Contrary to popular belief, there are people who become dependent on marijuana. They develop a…
Drug Traffickers Caught Trying to Deliver Marijuana via FedEx
On March 23, 2009, several detectives from the Los Angeles Police Department (LAPD), along with a US Postal inspector, began a stake-out of Mail Plus, a commercial mail receiving agency, due to past mailing of illegal narcotics from the nearby US Post Office. Detective Beshai and Detective Winter’s primary duties were to profile the packages and track narcotics offenders who use the US Mail, Federal Express (FedEx), and other means of shipping narcotics across state lines.
At around 3pm, the detectives saw Kevin Smith arrive at Mail Plus driving a rented SUV, with co-defendant Daniel Shaw in the passenger seat. Smith parked the car and retrieved a dolly from the facility. After loading two large, heavily taped boxes onto the dolly, Smith wheeled them into Mail Plus. Shaw stayed in the car and Detective Beshai remained in his own car to watch the SUV.
The Postal inspector entered Mail Plus in her plain clothes and saw Smith near the counter with two large brown boxes with brown paper tape on the seams; the inspector knew that this was a common method narcotics traffickers employ to hide any odor coming from the package. Smith told the Mail Plus employee that one of the boxes contained a chair and the other contained an ottoman. He paid in cash and was given a receipt that showed Brooklyn, New York, as the delivery location. At trial, the Postal inspector testified that Brooklyn was a known destination for illegal narcotics, including marijuana, and that drug traffickers typically paid for shipping in cash.
Smith left Mail Plus after about 20 minutes and got back into his car. In the meantime, the Postal inspector approached the employee and identified herself. However, defendant Shaw then entered the store and asked for a certain type of box. When the employee went to the back to look for the box, Shaw peeked behind the counter and left without making a purchase. The men remained in the SUV for about 45 minutes and, when they drove away, the LAPD detectives radioed for a patrol car to stop them.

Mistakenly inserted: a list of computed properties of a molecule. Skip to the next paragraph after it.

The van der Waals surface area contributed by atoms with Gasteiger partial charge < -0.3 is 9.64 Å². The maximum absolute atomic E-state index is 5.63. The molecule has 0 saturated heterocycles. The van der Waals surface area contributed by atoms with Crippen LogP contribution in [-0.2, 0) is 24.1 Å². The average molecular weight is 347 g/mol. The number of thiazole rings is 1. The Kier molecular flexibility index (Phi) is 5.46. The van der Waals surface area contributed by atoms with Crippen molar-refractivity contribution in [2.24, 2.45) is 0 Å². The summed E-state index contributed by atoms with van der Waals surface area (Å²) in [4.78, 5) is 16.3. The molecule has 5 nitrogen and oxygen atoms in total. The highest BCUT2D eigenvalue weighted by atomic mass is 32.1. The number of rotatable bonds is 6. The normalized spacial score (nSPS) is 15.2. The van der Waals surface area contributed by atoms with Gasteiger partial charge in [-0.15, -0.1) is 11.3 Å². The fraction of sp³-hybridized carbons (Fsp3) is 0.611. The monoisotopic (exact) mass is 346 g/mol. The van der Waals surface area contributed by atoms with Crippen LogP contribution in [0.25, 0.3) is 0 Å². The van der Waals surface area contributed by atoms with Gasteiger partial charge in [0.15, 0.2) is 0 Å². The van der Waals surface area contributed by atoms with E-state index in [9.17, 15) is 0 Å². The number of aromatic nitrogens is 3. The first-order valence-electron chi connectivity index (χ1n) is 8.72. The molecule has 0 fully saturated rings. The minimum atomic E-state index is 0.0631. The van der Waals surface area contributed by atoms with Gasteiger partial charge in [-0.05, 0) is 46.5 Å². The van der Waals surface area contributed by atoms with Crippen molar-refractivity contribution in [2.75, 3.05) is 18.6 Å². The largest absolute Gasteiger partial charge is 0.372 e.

Around 4:30pm, a FedEx driver arrived at Mail Plus to pick up packages and was told by the Postal inspector that she was investigating the two boxes. A K-9 unit was dispatched to the scene and Robo entered from the rear of the store and scratched at one of the boxes. The boxes were seized. However, Detective Beshai testified that the FedEx driver was permitted to pick the boxes up and, after he left, the officers called him on his phone and recovered the boxes.
A search of the SUV revealed a key to a storage space, along with some documents connected to a storage facility on S. La Cienega Boulevard. A K-9 dog was brought to the locked door of the storage unit and, when he indicated that narcotics were present, a search warrant for the unit was obtained. Inside the unit, officers found several duffel bags and tote bags of the type commonly used to transport drugs prior to packing them for shipment. They also found ammonia and foam peanuts.
At the police station, the three officers observed as the boxes were opened. Inside officers discovered peanuts, ammonia (used to mask the odor of drugs), and marijuana. The marijuana had been packed in a second box, surrounded by a “party ball” – plastic film and newspaper soaked in ammonia.
At trial, the defendants stipulated that the boxes were examined by an LAPD criminalist, who determined that one of the boxes contained 38 pounds of pot and the other contained 37 pounds of pot. The defense offered no witnesses.
The jury convicted Smith of two felonies – transporting marijuana (California Health & Safety Code, section 11360 (a)) and possession of marijuana for sale (California Health & Safety Code, section 11359). Shaw was acquitted of all charges. After reviewing the evidence and preplea probation report the judge denied probation, finding that the criminal sophistication of the scheme warranted prison time. Because Smith had little prior criminal history, however, the judge sentenced him to just two years in prison.